Henry spent the fall working on a red MG sports car outside the window of my bedroom. He wore a thin white t-shirt and looked for all the world like a blond Marlon Brando from  Streetcar Named Desire. ( see attached picture. Rather than post a picture of Henry and embarrass him, I have included Marlon Brando.  Enjoy). 

 Needless to say, I was intrigued. 

We lived together in a college co-operative house. When I finally got the nerve to visit his room, it wasn’t at all what I expected.  Mid- century sci fi novels, philosphical treatises, and books on cosmology and number theory filled every available shelf and spilled across his desk and coffee table. Not only was he a gearhead, he was a reader.  He shared his room with three possessive, ill-behaved female cats abandoned by previous tenants.  His cats eyed me warily and suspiciously, unwilling to share Henry's attention with me.

I fell in love with Henry on the best night of the year, Halloween.  Only I didn’t know it was love.  I didn’t realize I was in love with Henry until years later. I am a skeptical by a nature, a true loner.  

And then came Christmas, the make or break test of all first year relationships. Christmas is the land mine of love.  Christmas reveals how romantic and thoughtful and committed you are. 

If Christmas is the test of true romance, then I suck at romance.

Henry went home to Houston for Christmas and I stayed in Austin. He returned from Houston with an armload of neatly-wrapped, charming gifts for me:  a white linen nightgown, and a botanical tea cup, and other ladylike things. I had nothing for him.  

I forgot to buy him a Christmas present. I forget things.  This is what I do.

I should have accepted his gifts graciously and apologized for forgetting Christmas, but I didn’t.  Instead, I submerged my embarrassment under a thick layer of feminist ire at the lady- nature of his gifts.  I didn’t know Henry well enough at the time to know that he really likes lavender-scented sachets, and linen nightdresses. Henry is effusive and romantic. I’m not.

Still, I felt bad.  Covering for the fact that I forgot to buy a Christmas present with a marxist feminist rant put me firmly in horrible girlfriend territory. I had to do something to ease my guilty conscience.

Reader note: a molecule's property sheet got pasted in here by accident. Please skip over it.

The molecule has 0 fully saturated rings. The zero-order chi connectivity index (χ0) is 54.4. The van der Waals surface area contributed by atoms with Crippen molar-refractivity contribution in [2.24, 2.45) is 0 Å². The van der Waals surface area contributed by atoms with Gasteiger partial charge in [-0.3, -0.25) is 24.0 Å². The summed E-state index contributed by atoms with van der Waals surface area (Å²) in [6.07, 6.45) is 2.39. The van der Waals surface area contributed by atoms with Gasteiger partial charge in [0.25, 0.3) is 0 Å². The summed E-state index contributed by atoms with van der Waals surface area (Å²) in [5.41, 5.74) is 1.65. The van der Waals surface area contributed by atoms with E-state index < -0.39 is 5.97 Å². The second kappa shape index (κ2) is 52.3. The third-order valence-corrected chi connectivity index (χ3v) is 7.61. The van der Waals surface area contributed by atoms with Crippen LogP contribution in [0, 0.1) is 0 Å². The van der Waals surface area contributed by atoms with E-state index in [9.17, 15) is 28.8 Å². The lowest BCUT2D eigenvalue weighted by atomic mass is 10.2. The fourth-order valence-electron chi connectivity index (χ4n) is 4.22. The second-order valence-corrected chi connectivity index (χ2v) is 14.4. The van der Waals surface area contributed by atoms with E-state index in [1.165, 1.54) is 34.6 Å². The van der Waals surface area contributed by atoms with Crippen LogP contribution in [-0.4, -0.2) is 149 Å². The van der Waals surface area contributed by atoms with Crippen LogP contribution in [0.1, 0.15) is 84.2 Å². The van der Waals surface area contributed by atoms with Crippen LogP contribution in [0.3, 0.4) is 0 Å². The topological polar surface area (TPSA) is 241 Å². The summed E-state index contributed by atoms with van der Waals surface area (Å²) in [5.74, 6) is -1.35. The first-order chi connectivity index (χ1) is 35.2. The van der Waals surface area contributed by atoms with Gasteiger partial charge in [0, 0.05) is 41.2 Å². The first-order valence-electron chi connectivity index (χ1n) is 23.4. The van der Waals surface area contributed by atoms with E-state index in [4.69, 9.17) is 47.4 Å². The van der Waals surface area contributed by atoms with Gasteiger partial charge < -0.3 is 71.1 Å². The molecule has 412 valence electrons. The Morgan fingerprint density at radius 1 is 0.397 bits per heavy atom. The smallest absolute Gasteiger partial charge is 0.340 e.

I resolved to do better for Valentine’s Day.

Henry loves white roses, and so I bought two dozen white roses.   Also, a box of chocolates and a lacey Valentine’s day card.  I'm not a romantic person by nature, but I did watch a lot of cartoons growing up, enough to know that chocolate and flowers are the go to Valentine's Day present for sentimental types like Henry. Thank you, bugs bunny!   I left the card, the flowers, and the valentine on his desk.  And then I waited impatiently for him to come home from class, sure in my belief that I'd nailed this romance thing. 

Mid- afternoon, Henry came home. He took one look at the flowers, the card, and the chocolates and said:  “Crebble crease somebody gloves shoes.”

And then he strode out of the room.   I was baffled. I’m not great at auditory processing, but I make my way through normal daily conversation using context clues.  This was my first real stab at romance, and I had no context to cue off of. 

I decided to ask a neuro-typical friend for clarification.  I told her about leaving the flowers and the card and the chocolate, told her about his rather odd pronouncement.  She didn’t even try to decipher the statement.  She only asked one question:

“Did he read the card you wrote?”

“No,” I replied.

“Then it’s simple,” she said. “Woman don't usually give men flowers. He thinks some other guy sent you the flowers.”

I thought about this.  And suddenly, I was able to decipher his words.  Sometimes it happens this way.  All I need is a bit of context to decode previously unfathomable statement. What Henry said was: “Well, at least somebody loves you.”

Henry didn’t return until late Valentine’s night. And when he did return, he was still angry, but a least he was ready to talk.

I wish I could say that he read the card and that we both had a good laugh. He read it, and was embarrassed that he'd over-reacted.  I was unhappy that my first big romantic gesture had fallen flat.  

Like so many things others take for granted—reading, managing time, making small talk—I had to learn the rules of romance.   And it took a long time and more patience than I thought I had for relationships. Love was a book elegantly bound but in a language I couldn't read. (thank you, Ben Gibbard, for the perfect metaphor.  Or is it an analogy?)

Fortunately, Henry has all the patience in the world for neglected cats and forgetful, impulsive  women.  He still loves flowers, but these days he prefers white lilies to white roses. And Valentine's Day, as nice as it is, has never quite been our holiday.